The Department of Communication Sciences and Disorders is squeezed for classroom space and clientele for students to work with due to a massive increase in the Speech-Language Pathology (SLP) major’s enrollment numbers over the last four years.
According to an email from Christopher Watts, professor and chair of the Department of Communication Sciences and Disorders, 150 students declared SLP as their major as of this fall, compared to 70 in 2009.
“Most students declare as freshmen, but quite a few are changing majors to SLP – typically after they take our Survey of Communication Sciences & Disorders course," Watts wrote.
Watts also wrote that the survey class teaches students about the diverse professional options the field holds.
The SLP major prepares students to specialize in working with children and adults with communication difficulties, such as those who are deaf or hard of hearing, according to the Harris College of Nursing & Health Sciences homepage.
Students pursuing the major “must have skills in five areas: communication, motor, intellectual-cognitive, sensory-observational, and behavioral social,” according to the Harris College of Nursing & Health Sciences undergraduate webpage.
The SLP program “allows a student to go on to a graduate program where they can complete educational and clinical requirements to become a practicing, independent professional,” Watts wrote.
Unusual First Day for SLP students
This year’s jump in numbers prompted the program to hold its orientation session in an unusual location.
“Our first lab that we had was in the [Brown-Lupton University Union] ballroom on the third floor, which was very odd,” Kelli Bartlett, a senior SLP major, said.
Bartlett, who switched into the major after taking the Survey of Communication Sciences & Disorders course, said she fell in love with SLP after learning about what speech pathologists do, where speech pathologists work and how they become certified.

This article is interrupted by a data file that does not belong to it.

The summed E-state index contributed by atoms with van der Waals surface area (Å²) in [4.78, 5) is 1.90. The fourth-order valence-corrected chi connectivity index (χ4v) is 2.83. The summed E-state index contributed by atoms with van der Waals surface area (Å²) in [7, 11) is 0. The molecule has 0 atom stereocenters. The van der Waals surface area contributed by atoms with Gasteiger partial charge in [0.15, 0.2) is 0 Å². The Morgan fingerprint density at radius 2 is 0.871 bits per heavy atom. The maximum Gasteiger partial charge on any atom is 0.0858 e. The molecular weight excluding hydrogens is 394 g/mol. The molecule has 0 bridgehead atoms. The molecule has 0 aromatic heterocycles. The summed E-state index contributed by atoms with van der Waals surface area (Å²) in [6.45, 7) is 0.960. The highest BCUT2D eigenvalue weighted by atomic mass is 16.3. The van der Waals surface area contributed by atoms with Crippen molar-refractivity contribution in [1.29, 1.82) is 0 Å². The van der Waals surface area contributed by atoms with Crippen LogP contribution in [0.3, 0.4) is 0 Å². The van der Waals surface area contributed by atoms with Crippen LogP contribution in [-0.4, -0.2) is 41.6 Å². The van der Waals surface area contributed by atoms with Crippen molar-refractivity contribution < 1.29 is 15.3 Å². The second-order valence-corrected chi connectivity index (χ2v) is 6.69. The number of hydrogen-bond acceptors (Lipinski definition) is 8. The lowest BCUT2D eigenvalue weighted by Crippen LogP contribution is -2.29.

Bartlett said the ballroom was so big the professors needed a microphone in order for students to hear them.
Lynn Flahive, assistant professor and director of the Miller Speech & Hearing Clinic, wrote in an email that orientation involved nearly 100 students.
The session was for first-year graduate students as well as undergraduates enrolled in the COSD 40300/50300 courses or Clinical Practicum I and II, she wrote.
“In the past, our numbers in the combined courses were about 50. This year we have 78 undergraduates in clinic and 20 first-year graduates,” she wrote.
At the orientation, students received their clinical assignments, heard an overview of clinical procedures and completed the necessary paperwork for starting clinic involvement, she wrote.
“After this initial clinic orientation, the students attend one of two labs,” Flahive wrote.
The Need for Space
Watts wrote that the Department of Communication Sciences and Disorders hired new faculty and is looking for more classroom space to ease the pressure of increased enrollment in the major.
Hanna Hunter, a senior SLP major, said she recognized that class locations have moved from being solely in the clinic to other academic buildings.
Bartlett said she remembers when all of SLP’s major classes were held in the same classroom, but now that is no longer the case due to lack of space.
“Most undergraduate classes meet in MSHC [Miller Speech & Hearing Clinic], but bigger sections meet in other classrooms across campus,” Watts wrote.
Bartlett agreed with Hunter about recognizing the increase of students pursuing the major due to the lack of classroom space as well as the lack of professional workspace.
“It stinks for us right now because our building is so small, our client list is so small and this semester in clinic we have to share clients,” Hunter said.